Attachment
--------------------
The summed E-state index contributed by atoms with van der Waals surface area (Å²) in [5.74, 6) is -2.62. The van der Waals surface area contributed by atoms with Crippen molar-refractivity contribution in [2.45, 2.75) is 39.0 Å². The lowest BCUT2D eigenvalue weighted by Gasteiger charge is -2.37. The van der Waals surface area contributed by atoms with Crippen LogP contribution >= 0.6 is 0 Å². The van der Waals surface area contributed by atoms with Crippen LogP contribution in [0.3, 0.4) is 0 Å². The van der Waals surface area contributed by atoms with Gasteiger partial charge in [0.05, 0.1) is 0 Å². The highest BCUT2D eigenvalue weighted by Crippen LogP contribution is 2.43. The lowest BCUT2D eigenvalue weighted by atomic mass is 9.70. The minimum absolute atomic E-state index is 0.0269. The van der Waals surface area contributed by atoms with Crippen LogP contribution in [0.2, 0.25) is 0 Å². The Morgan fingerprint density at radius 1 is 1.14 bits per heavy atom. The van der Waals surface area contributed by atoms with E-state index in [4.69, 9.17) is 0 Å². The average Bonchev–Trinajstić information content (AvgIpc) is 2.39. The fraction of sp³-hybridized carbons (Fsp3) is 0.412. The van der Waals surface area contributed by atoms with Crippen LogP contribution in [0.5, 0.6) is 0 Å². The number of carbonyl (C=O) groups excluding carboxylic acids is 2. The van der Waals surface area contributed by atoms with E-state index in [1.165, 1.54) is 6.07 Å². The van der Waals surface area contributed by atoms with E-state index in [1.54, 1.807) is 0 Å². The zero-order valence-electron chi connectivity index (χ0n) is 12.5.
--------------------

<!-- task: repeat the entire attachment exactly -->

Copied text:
The summed E-state index contributed by atoms with van der Waals surface area (Å²) in [5.74, 6) is -2.62. The van der Waals surface area contributed by atoms with Crippen molar-refractivity contribution in [2.45, 2.75) is 39.0 Å². The lowest BCUT2D eigenvalue weighted by Gasteiger charge is -2.37. The van der Waals surface area contributed by atoms with Crippen LogP contribution >= 0.6 is 0 Å². The van der Waals surface area contributed by atoms with Crippen LogP contribution in [0.3, 0.4) is 0 Å². The van der Waals surface area contributed by atoms with Gasteiger partial charge in [0.05, 0.1) is 0 Å². The highest BCUT2D eigenvalue weighted by Crippen LogP contribution is 2.43. The lowest BCUT2D eigenvalue weighted by atomic mass is 9.70. The minimum absolute atomic E-state index is 0.0269. The van der Waals surface area contributed by atoms with Crippen LogP contribution in [0.2, 0.25) is 0 Å². The Morgan fingerprint density at radius 1 is 1.14 bits per heavy atom. The van der Waals surface area contributed by atoms with E-state index in [4.69, 9.17) is 0 Å². The average Bonchev–Trinajstić information content (AvgIpc) is 2.39. The fraction of sp³-hybridized carbons (Fsp3) is 0.412. The van der Waals surface area contributed by atoms with Crippen LogP contribution in [0.5, 0.6) is 0 Å². The number of carbonyl (C=O) groups excluding carboxylic acids is 2. The van der Waals surface area contributed by atoms with E-state index in [1.165, 1.54) is 6.07 Å². The van der Waals surface area contributed by atoms with E-state index in [1.54, 1.807) is 0 Å². The zero-order valence-electron chi connectivity index (χ0n) is 12.5.